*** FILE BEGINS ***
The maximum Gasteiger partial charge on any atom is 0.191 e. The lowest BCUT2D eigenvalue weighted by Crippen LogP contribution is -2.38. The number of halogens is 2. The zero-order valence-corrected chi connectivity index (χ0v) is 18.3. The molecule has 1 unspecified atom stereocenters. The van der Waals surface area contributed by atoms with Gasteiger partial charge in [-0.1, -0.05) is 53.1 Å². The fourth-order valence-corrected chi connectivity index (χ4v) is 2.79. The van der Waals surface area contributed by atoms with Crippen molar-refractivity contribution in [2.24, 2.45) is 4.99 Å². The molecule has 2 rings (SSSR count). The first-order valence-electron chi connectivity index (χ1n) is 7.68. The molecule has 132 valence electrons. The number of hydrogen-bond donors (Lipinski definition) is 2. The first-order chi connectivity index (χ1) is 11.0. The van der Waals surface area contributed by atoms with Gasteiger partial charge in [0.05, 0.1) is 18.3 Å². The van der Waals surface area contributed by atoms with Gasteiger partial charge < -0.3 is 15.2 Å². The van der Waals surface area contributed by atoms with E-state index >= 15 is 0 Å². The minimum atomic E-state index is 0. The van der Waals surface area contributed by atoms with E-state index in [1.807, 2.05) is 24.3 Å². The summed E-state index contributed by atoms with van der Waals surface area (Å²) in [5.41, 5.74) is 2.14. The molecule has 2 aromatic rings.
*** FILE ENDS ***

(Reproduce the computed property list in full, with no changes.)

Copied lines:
The maximum Gasteiger partial charge on any atom is 0.191 e. The lowest BCUT2D eigenvalue weighted by Crippen LogP contribution is -2.38. The number of halogens is 2. The zero-order valence-corrected chi connectivity index (χ0v) is 18.3. The molecule has 1 unspecified atom stereocenters. The van der Waals surface area contributed by atoms with Gasteiger partial charge in [-0.1, -0.05) is 53.1 Å². The fourth-order valence-corrected chi connectivity index (χ4v) is 2.79. The van der Waals surface area contributed by atoms with Crippen molar-refractivity contribution in [2.24, 2.45) is 4.99 Å². The molecule has 2 rings (SSSR count). The first-order valence-electron chi connectivity index (χ1n) is 7.68. The molecule has 132 valence electrons. The number of hydrogen-bond donors (Lipinski definition) is 2. The first-order chi connectivity index (χ1) is 11.0. The van der Waals surface area contributed by atoms with Gasteiger partial charge in [0.05, 0.1) is 18.3 Å². The van der Waals surface area contributed by atoms with Gasteiger partial charge < -0.3 is 15.2 Å². The van der Waals surface area contributed by atoms with E-state index >= 15 is 0 Å². The minimum atomic E-state index is 0. The van der Waals surface area contributed by atoms with E-state index in [1.807, 2.05) is 24.3 Å². The summed E-state index contributed by atoms with van der Waals surface area (Å²) in [5.41, 5.74) is 2.14. The molecule has 2 aromatic rings.